Sunday, March 24, 2002

Pentimento: Paper Projections

Before I saw the movie myself, I took in several reviews of Billy Bob Thornton's take on Cormac McCarthy's All the Pretty Horses, most of which echoed a lazy sentiment: The Book Was Better. I've been a reader since before kindergarten, worked among books for more than a decade now, and this phrase increasingly annoys, belying as it does a blanket disregard for storytelling in a medium other than that of the printed page. If the filmmaker made a bad movie, okay. But saying "the book was better" is a reaction particular to one's appreciation of a book, not a review of a film. In that regard, what I would really want to know is whether or not the film does justice to that source material -- the Story Itself -- and not the novel by which one came to first know that Story.

I believe there exists, like a diamond floating somewhere on the ethereal plane, an Essential Idea for a story, of which a book, channeled through one particular writer, is only a single facet. It should be that Essential Idea which is followed -- a smart filmmaker should reach beyond a novel and into that idea -- fully aware he's using a different medium (nobody would expect a painting or a radio show or a stage version to be the same as a book -- why do we expect it of film?).

Writers like John Barth or Kurt Vonnegut, whose works present particular difficulties for the Silver Screen, might be the first to argue that a story is, first and foremost, in the telling. It was an argument good enough for Twain, after all. But moviemaking is a specific and very different way of telling a story than is writing. The currency of language is images, not words. Think for a moment about great movies which were conceived as movies -- and how poorly they might fare as novels. Citizen Kane. O Brother, Where Art Thou?. Even Night of the Living Dead draws a great deal of its effect from what is seen (and also by what is not seen) and heard; a textual version would lose a fair amount of impact -- unless of course major changes are implemented.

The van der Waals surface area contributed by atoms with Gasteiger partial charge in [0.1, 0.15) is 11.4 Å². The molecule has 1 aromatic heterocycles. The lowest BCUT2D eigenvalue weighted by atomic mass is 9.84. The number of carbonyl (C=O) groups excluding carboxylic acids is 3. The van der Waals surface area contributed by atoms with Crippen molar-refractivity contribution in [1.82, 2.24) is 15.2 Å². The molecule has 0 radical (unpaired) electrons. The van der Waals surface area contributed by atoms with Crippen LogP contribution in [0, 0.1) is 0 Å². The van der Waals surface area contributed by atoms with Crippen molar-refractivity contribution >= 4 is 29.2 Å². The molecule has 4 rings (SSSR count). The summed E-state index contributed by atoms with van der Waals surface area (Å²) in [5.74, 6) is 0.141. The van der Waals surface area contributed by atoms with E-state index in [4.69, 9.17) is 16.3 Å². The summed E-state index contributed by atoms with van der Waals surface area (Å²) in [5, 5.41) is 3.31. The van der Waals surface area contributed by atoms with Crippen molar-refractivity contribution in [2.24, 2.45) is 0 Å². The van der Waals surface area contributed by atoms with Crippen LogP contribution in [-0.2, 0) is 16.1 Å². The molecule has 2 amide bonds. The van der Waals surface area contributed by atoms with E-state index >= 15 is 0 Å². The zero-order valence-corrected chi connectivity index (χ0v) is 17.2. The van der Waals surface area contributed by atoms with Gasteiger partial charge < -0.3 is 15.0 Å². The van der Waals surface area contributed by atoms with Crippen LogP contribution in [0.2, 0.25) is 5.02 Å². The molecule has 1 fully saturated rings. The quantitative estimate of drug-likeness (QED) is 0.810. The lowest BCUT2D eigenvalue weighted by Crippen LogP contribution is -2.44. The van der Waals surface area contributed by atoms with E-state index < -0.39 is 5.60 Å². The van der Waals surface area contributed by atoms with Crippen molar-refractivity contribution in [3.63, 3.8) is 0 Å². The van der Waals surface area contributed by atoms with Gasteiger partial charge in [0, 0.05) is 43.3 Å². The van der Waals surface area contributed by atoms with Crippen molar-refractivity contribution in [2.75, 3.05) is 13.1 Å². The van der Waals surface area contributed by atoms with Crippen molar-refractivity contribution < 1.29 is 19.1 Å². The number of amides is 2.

A few movies do manage to change or even transcend their source material. Jaws. Love Story. Forrest Gump. Think what you like about their content -- the makers of these movies openly accepted the books as mere source material, and by not attempting mere visual translations of what was already on the page, but warping the situations to befit the celluloid medium, perhaps they produced something that improved upon the textual basis, and perhaps revealed more of the Source. Why should we think a book is automatically the best way to tell a story, simply because it appeared to us first?

There's terminology in the painting arts to describe evidence of change to the original composition: pentimento. Often the opaque pigment with which the artist covered a mistake or an unwanted beginning will, with time or injudicious cleaning, become transparent, and a revelation of original intentions will become visible through the finished composition. A celebrated example is Caravaggio's Lute Player (in the Metropolitan Museum of Art) in which X-ray photography was used to uncover evidence of the painter's original intention. 

Tim Burton's Sleepy Hollow, for example, uses Washington Irving's famous tale as a transit point for a loving exposition and homage to Gothic storytelling traditions. Irving's legendary headless specter was an excuse for a bit of fun between rival suitors, a 19th century version of The Blair Witch Project; in Burton's version, the Horseman is a visceral revenant, summoned forth by a witch for purposes of greed and revenge. In execution, the stories are nearly mirror-opposites, but both respect a central idea -- the way we weave tales in our lives ultimately gives shape to those lives.